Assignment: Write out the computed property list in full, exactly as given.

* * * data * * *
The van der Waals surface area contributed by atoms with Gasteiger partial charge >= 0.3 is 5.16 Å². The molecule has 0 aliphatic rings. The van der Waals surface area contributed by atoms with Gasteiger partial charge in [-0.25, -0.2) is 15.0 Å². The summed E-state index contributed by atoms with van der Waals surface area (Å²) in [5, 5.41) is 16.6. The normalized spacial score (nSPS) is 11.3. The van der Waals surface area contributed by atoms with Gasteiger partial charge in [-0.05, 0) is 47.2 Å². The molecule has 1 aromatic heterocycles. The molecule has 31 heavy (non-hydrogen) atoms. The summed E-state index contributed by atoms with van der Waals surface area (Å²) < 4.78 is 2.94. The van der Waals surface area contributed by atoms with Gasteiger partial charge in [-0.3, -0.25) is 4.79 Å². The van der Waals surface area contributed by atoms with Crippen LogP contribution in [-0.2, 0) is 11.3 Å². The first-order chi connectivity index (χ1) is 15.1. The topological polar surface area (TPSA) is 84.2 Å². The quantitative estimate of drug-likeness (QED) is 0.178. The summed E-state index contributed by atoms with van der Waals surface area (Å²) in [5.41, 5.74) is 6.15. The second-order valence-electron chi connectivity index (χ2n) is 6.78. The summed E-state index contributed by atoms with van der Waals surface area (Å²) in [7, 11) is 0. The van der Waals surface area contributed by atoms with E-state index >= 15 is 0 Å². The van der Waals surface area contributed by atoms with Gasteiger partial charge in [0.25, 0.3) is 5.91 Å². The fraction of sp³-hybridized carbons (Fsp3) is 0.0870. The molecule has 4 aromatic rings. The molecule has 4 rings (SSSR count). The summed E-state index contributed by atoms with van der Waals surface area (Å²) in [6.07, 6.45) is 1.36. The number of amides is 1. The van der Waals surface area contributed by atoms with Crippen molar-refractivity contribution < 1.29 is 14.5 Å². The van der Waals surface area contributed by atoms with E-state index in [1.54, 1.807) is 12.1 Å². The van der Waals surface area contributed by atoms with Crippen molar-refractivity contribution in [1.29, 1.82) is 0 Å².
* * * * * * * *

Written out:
The van der Waals surface area contributed by atoms with Gasteiger partial charge >= 0.3 is 5.16 Å². The molecule has 0 aliphatic rings. The van der Waals surface area contributed by atoms with Gasteiger partial charge in [-0.25, -0.2) is 15.0 Å². The summed E-state index contributed by atoms with van der Waals surface area (Å²) in [5, 5.41) is 16.6. The normalized spacial score (nSPS) is 11.3. The van der Waals surface area contributed by atoms with Gasteiger partial charge in [-0.05, 0) is 47.2 Å². The molecule has 1 aromatic heterocycles. The molecule has 31 heavy (non-hydrogen) atoms. The summed E-state index contributed by atoms with van der Waals surface area (Å²) < 4.78 is 2.94. The van der Waals surface area contributed by atoms with Gasteiger partial charge in [-0.3, -0.25) is 4.79 Å². The van der Waals surface area contributed by atoms with Crippen LogP contribution in [-0.2, 0) is 11.3 Å². The first-order chi connectivity index (χ1) is 15.1. The topological polar surface area (TPSA) is 84.2 Å². The quantitative estimate of drug-likeness (QED) is 0.178. The summed E-state index contributed by atoms with van der Waals surface area (Å²) in [5.41, 5.74) is 6.15. The second-order valence-electron chi connectivity index (χ2n) is 6.78. The summed E-state index contributed by atoms with van der Waals surface area (Å²) in [7, 11) is 0. The van der Waals surface area contributed by atoms with E-state index >= 15 is 0 Å². The van der Waals surface area contributed by atoms with Gasteiger partial charge in [0.25, 0.3) is 5.91 Å². The fraction of sp³-hybridized carbons (Fsp3) is 0.0870. The molecule has 4 aromatic rings. The molecule has 4 rings (SSSR count). The summed E-state index contributed by atoms with van der Waals surface area (Å²) in [6.07, 6.45) is 1.36. The number of amides is 1. The van der Waals surface area contributed by atoms with Crippen molar-refractivity contribution < 1.29 is 14.5 Å². The van der Waals surface area contributed by atoms with E-state index in [1.54, 1.807) is 12.1 Å². The van der Waals surface area contributed by atoms with Crippen molar-refractivity contribution in [1.29, 1.82) is 0 Å².